Achieve automation with HR technology
Save money and time, eliminate duplication, cut paper consumption and queues at the printer with the technological options now available. By Peter Alkema
In previous articles we looked at the five pillar framework for how technology can support customer centric HR shared services. Mobile technology has also become a key enabler of new and convenient channels for self-service HR processes. A further area in which technology can play a significant role is the reduction of costs through automation of processes. This article considers two aspects namely automation inside an HR shared services and also to support self-service and line management HR processes.
Sadly there is still too much paper in HR processes. Much of this comes from compliance related requirements, but equally the profession has become guilty of over-printing and excessive paper consumption. Instead of actively looking for opportunities to remove paper from our own processes, we seem to have looked for more forms to fill in and more reasons to copy and distribute pages unnecessarily. Technology can play a role in achieving automation by driving once-only capture of information as far upstream as possible. From talent acquisition processes to post termination, more steps can be taken online with tools and systems that ensure data is easily captured on user-friendly screens, remains in one place and is widely available for people that need to use it.
If a job seeker has to enter their contact and address details before being able to load an electronic CV onto your recruitment portal, these are sets of data that are in your systems even before the person is hired and shouldn’t ever again be requested from the employee in paper form. To trigger a process, employees will often have to fill in a form, but this can be automated with a decent query management system and could even be set up as a pro forma submission on the payroll system.
One example of automation that has been successful in a large bank is the selection of employer contribution to pension fund. An online form was created with a real time salary calculator enabling employees to load different percentage contributions and see how this would affect their monthly pay. Once they have chosen an option, they could submit it and it would be entered against their record for processing at the month-end, an entirely paperless process. A value-add service was the financial planning advice given when this solution was rolled out to advise employees to take advantage of employer contributions and increase it for longer term wealth creation rather than reduce it to increase short term monthly take home pay.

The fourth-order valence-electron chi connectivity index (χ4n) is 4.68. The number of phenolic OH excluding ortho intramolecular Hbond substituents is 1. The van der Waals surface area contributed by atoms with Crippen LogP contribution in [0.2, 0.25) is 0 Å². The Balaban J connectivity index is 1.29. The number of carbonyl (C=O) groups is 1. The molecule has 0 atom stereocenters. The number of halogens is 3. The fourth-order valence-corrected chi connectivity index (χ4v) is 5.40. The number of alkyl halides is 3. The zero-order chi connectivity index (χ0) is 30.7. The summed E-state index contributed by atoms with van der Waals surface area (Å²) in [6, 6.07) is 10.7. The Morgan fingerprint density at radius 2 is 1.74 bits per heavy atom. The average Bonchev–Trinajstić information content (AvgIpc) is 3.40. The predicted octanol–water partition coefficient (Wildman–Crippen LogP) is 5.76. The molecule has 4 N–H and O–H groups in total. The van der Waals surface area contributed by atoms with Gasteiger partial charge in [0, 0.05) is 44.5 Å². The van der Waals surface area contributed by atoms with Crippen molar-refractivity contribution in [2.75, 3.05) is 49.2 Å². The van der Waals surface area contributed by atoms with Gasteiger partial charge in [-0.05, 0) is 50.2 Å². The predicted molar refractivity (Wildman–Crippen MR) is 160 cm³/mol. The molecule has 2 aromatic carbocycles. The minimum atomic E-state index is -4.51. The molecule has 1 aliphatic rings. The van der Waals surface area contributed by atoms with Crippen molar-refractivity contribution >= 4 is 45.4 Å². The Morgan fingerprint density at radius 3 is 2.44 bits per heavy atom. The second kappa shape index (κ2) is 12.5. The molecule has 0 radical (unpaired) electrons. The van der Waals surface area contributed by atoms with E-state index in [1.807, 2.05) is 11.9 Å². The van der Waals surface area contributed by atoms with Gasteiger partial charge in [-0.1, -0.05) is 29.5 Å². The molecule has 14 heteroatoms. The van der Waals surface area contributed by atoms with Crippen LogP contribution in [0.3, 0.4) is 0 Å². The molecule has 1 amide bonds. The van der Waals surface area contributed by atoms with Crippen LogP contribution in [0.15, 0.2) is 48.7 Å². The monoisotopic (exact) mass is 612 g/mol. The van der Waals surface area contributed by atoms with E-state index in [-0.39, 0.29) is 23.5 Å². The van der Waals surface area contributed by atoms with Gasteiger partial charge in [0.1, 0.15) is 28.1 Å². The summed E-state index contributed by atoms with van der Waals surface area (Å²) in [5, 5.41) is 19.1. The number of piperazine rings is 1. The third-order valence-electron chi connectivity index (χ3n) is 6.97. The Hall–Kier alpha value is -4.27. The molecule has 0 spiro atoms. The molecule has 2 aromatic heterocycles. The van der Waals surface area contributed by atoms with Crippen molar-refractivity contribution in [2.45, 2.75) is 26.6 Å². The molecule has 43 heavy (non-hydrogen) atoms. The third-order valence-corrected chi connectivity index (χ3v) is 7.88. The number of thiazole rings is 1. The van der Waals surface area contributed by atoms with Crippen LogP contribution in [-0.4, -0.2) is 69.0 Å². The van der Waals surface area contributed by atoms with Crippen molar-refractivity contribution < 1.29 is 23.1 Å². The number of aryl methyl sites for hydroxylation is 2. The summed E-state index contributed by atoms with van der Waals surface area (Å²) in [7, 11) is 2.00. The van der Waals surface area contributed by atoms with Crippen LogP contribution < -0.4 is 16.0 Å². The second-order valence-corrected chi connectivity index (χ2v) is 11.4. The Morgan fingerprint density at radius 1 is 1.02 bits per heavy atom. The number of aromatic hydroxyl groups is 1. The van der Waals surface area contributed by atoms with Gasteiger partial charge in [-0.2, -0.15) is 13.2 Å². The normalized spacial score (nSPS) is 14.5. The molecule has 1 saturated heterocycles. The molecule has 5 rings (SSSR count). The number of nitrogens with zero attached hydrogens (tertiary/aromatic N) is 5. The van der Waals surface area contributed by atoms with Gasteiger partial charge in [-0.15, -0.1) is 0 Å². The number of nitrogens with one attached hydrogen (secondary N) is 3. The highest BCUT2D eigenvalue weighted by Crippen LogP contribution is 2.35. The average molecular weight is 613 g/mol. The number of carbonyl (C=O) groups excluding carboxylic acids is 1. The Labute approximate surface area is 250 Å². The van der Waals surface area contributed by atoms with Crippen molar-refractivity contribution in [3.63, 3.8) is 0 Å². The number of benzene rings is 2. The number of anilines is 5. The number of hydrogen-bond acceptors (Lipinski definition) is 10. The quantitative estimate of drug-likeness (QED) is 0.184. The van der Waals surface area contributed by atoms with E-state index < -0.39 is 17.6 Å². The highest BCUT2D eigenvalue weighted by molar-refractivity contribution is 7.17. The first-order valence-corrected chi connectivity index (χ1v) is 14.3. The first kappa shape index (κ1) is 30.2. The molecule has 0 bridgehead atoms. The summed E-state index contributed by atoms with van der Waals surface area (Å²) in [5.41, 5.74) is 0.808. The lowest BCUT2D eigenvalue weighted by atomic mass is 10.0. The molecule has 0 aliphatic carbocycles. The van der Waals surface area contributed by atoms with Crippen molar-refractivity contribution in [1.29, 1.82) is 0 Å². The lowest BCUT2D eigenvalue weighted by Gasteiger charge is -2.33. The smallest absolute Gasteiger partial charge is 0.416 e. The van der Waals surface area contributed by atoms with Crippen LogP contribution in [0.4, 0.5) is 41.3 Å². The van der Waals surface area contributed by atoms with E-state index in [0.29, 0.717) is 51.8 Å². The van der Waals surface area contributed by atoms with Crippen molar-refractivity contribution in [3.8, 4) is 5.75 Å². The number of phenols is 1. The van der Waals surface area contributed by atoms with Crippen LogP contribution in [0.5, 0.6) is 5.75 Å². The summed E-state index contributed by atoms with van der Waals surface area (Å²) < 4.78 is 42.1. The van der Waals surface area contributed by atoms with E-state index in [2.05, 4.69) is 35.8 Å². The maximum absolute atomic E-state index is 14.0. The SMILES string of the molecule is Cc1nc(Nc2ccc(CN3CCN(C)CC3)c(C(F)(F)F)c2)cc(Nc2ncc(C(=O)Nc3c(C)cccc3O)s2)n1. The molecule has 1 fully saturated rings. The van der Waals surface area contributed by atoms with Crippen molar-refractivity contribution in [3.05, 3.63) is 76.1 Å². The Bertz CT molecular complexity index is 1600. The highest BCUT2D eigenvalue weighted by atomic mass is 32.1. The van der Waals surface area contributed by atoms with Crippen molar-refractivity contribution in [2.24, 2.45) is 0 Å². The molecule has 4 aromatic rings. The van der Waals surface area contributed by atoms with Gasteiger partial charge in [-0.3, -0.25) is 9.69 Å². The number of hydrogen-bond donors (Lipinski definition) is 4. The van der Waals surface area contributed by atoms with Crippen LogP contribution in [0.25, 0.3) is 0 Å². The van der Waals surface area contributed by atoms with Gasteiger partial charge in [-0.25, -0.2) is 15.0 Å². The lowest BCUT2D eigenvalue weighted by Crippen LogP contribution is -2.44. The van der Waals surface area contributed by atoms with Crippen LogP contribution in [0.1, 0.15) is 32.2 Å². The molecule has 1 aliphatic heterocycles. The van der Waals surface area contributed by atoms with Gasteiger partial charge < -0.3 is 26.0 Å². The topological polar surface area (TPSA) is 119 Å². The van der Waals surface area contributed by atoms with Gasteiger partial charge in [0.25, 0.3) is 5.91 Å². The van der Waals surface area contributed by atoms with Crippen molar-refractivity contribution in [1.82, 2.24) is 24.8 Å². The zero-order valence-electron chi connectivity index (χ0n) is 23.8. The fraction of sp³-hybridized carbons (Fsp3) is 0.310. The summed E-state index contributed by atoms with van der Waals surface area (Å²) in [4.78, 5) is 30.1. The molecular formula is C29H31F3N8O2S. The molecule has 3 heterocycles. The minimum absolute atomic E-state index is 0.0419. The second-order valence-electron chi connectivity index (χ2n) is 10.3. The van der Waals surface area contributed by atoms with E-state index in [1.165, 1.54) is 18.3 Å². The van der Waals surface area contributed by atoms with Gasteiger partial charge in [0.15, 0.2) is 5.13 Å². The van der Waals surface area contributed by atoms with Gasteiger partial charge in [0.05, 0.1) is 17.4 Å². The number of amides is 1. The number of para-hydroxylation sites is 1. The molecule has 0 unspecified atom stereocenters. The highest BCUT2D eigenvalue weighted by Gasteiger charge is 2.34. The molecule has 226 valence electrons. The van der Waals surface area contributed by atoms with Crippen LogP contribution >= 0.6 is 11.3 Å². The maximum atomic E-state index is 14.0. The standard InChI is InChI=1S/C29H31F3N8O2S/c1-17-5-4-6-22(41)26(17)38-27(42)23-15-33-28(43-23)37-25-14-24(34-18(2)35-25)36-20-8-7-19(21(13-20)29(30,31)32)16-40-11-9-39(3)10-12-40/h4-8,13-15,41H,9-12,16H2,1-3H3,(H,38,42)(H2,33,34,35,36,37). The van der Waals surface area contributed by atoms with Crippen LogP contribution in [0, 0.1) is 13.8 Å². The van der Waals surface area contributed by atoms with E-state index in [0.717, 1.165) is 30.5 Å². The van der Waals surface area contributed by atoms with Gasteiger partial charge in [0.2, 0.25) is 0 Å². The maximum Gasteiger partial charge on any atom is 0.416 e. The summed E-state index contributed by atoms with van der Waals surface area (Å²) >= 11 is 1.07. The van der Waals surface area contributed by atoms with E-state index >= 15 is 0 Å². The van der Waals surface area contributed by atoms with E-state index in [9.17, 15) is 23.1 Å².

A large shared service that doesn’t leverage technology will drown in piles of paper, boxes of records and reams of documents that just have to be printed. Often the only reason for this is, “But that’s how we’ve always done it. You have to print "Form 139xj6" three times, one for the red file, one for the archive and one for that team,” etc! Truly progressive and tech-savvy operations management will question the need for any piece of paper and look for every opportunity to cannibalise processes with technology and automation.
Another HR shared services in a large bank realised its printers were over-used, breaking down and impacting productivity, paper consumption was excessive and accuracy of payroll details was far too low. With some basic six sigma process analysis it was found that consultants were printing every input they got for capture so they didn’t have to alt-tab on their computer between the spreadsheet they received and the payroll system on which the information needed to be captured. The simple solution was to give them all dual screens: read the data on one and capture it on the payroll system on the other. The queues at the printers disappeared, the accuracy went up, employee satisfaction improved and paper consumption more than halved overnight.
At the same time a new query management system was introduced, hands-free headsets were rolled out, desks and cupboards were cleared of old paper and consultants were challenged to retain only the physical paper at their desks that they needed every single day. Customer service improved, productivity improved and visitors consistently remarked about the new buzz in the office.
Technology is just the enabler – it has to be embraced and exploited by willing business people and operations managers. If this is done effectively the results can be impressive – reduced costs and extra time to focus on more value-adding tasks. This ultimately is how HR transformation can be achieved but we often forget it starts with getting the basics right.
Peter Alkema is the CIO of FNB HR Shared Services, www.fnb.co.za.